James Kent’s The Aftermath opens with a bird’s-eye shot of a nighttime bombing of Hamburg, Germany at the tail end of World War II. The camera hovers so far above the bevy of explosions that they resemble fireworks. This troubling tendency to sanitize the brutality of war, by either regarding it from a distance or eliding it altogether, becomes increasingly prevalent as the film unfolds. Indeed, as soon as The Aftermath begins to catalog the trauma that exists within Hamburg in the wake of the Allied bombing, the extensive damage done to the city and the ongoing bloody conflicts between the victorious British soldiers and the remaining Hitler loyalists they’re trying to suss out are shown only in brief glimpses, ultimately overshadowed by the personal dramas of two well-to-do families.
The film initially attempts to justify its remoteness from the post-war chaos by fixating on the despondent Rachael (Keira Knightley), who finds herself isolated in Hamburg as she continues to mourn her son, who was killed several years earlier in the London Blitz. Her husband, Lewis (Jason Clarke), is a colonel in the British army, and rather than tend to her emotional wounds and try to rebuild their marriage in the wake of their loss, he chooses to lose himself in his work. His aloofness toward Rachael is then thrust into sharp relief by the patience and compassion he shows for the Germans he interrogates, at times protecting them from his more imperious colleagues. And against Rachael’s wishes, he even goes so far as to allow the recently widowed Stefan (Alexander Skarsgård) and his teenage daughter, Freda (Flora Thiemann), to continue living with them after commandeering the German man’s mansion.
In these early stretches, The Aftermath balances its focus on the underlying tensions between its four distrustful protagonists with a broader perspective on the complicated hostilities between an array of non-Nazi German citizens and the foreign soldiers, including Lewis, who see them all as suspects. And while the film is compelling in spurts when its attention lands on this element of post-war relations that’s so often overlooked by WWII-themed dramas, it’s not long before the filmmakers tip their hand, sidelining the specificities of German-British dealings in favor of the well-tread mechanics of a soapy wartime love story.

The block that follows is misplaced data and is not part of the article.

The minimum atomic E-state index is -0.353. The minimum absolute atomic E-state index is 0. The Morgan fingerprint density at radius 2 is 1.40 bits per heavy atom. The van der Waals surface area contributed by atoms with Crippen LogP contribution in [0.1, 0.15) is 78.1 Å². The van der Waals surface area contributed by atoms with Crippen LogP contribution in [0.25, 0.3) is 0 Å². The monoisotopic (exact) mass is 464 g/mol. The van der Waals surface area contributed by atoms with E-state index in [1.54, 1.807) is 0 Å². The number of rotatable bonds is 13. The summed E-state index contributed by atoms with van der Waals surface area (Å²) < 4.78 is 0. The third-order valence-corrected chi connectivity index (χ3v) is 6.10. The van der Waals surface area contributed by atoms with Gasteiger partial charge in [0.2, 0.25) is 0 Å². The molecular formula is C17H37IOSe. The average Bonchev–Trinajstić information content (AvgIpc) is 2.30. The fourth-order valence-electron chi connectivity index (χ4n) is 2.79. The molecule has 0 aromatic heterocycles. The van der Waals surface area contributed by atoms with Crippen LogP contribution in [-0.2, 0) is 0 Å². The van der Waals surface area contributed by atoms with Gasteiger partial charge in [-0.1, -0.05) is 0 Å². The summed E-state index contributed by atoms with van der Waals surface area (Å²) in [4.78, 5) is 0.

One can sense the inevitability of a love triangle forming between Stefan and Rachael from the moment he reacts to her initial scorn of him with a polite, almost cocky, amusement. Kent, however, does so little to fill in the blanks between their combativeness and Stefan and Rachael’s first bout of feverish lovemaking that their affair arises with a jarring abruptness. Icy tensions between the two melt solely at the behest of narrative demands, and all of a sudden, Rachael’s harsh antagonism, including her suspicion that Stefan may have been a Nazi, transforms into a heated passion that instantly has her ready to leave her husband behind.
A similarly unexpected change of heart occurs within Freda late in the film. Until this point, she’s done nothing but shunned, mocked, even hissed at her new house guests, yet after Rachael begins to play “Clair de Lune,” Freda sits next to her and also tickles the ivories, as if there wasn’t any animosity between them. Theirs is a strange and unearned act of reconciliation, and it’s made even more saccharine by the women sharing a tearful exchange after the scene is intercut with a flashback to Rachael holding her deceased son.
But this is par for the course in The Aftermath, which increasingly subsists on treacle and drastic about-faces in people’s behaviors. The film rapidly and clumsily devolves into a hermetically sealed melodrama that plays out almost exclusively within Stefan’s ornate mansion, and at a curious remove from the era’s harsh sociopolitical realities. In the end, the film’s threads of personal loss and cultural friction are all but lost amid the simultaneously undercooked and overwrought motions of the characters’ romantic entanglements.